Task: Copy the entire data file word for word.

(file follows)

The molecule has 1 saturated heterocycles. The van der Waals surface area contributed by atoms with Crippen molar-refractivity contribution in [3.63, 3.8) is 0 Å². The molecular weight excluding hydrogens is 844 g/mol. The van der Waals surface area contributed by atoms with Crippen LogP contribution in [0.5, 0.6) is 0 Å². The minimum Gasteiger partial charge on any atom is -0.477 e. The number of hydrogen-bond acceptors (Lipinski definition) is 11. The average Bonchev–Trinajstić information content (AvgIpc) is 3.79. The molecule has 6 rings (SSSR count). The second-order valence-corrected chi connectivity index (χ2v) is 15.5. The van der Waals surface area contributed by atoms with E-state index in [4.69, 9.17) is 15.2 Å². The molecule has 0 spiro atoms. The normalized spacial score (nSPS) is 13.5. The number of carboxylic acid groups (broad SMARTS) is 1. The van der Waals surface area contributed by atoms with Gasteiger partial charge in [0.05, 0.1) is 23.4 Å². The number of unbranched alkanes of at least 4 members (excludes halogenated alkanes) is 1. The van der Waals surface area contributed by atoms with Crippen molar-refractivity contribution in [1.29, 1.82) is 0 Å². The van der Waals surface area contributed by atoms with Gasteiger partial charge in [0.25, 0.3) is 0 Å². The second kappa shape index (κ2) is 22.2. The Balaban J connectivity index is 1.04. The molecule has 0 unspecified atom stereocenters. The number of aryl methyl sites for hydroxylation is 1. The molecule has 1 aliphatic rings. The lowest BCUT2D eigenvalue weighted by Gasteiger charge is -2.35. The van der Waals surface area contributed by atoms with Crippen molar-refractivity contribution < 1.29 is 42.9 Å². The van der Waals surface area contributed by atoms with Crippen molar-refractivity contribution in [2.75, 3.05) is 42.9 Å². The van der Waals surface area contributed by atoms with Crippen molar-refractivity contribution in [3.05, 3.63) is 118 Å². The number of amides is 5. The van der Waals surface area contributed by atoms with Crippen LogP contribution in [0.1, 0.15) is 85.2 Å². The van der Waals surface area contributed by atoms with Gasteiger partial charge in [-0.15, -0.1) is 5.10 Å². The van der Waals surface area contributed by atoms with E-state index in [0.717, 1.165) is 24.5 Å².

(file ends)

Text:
The molecule has 1 saturated heterocycles. The van der Waals surface area contributed by atoms with Crippen molar-refractivity contribution in [3.63, 3.8) is 0 Å². The molecular weight excluding hydrogens is 844 g/mol. The van der Waals surface area contributed by atoms with Crippen LogP contribution in [0.5, 0.6) is 0 Å². The minimum Gasteiger partial charge on any atom is -0.477 e. The number of hydrogen-bond acceptors (Lipinski definition) is 11. The average Bonchev–Trinajstić information content (AvgIpc) is 3.79. The molecule has 6 rings (SSSR count). The second-order valence-corrected chi connectivity index (χ2v) is 15.5. The van der Waals surface area contributed by atoms with E-state index in [4.69, 9.17) is 15.2 Å². The molecule has 0 spiro atoms. The normalized spacial score (nSPS) is 13.5. The number of carboxylic acid groups (broad SMARTS) is 1. The van der Waals surface area contributed by atoms with Gasteiger partial charge in [0.05, 0.1) is 23.4 Å². The number of unbranched alkanes of at least 4 members (excludes halogenated alkanes) is 1. The van der Waals surface area contributed by atoms with Crippen molar-refractivity contribution in [1.29, 1.82) is 0 Å². The van der Waals surface area contributed by atoms with Gasteiger partial charge in [0.25, 0.3) is 0 Å². The second kappa shape index (κ2) is 22.2. The Balaban J connectivity index is 1.04. The molecule has 0 unspecified atom stereocenters. The number of aryl methyl sites for hydroxylation is 1. The molecule has 1 aliphatic rings. The lowest BCUT2D eigenvalue weighted by Gasteiger charge is -2.35. The van der Waals surface area contributed by atoms with Crippen molar-refractivity contribution < 1.29 is 42.9 Å². The van der Waals surface area contributed by atoms with Crippen molar-refractivity contribution in [2.75, 3.05) is 42.9 Å². The van der Waals surface area contributed by atoms with Crippen molar-refractivity contribution in [3.05, 3.63) is 118 Å². The number of amides is 5. The van der Waals surface area contributed by atoms with Crippen LogP contribution in [0.1, 0.15) is 85.2 Å². The van der Waals surface area contributed by atoms with Gasteiger partial charge in [-0.15, -0.1) is 5.10 Å². The van der Waals surface area contributed by atoms with E-state index in [0.717, 1.165) is 24.5 Å².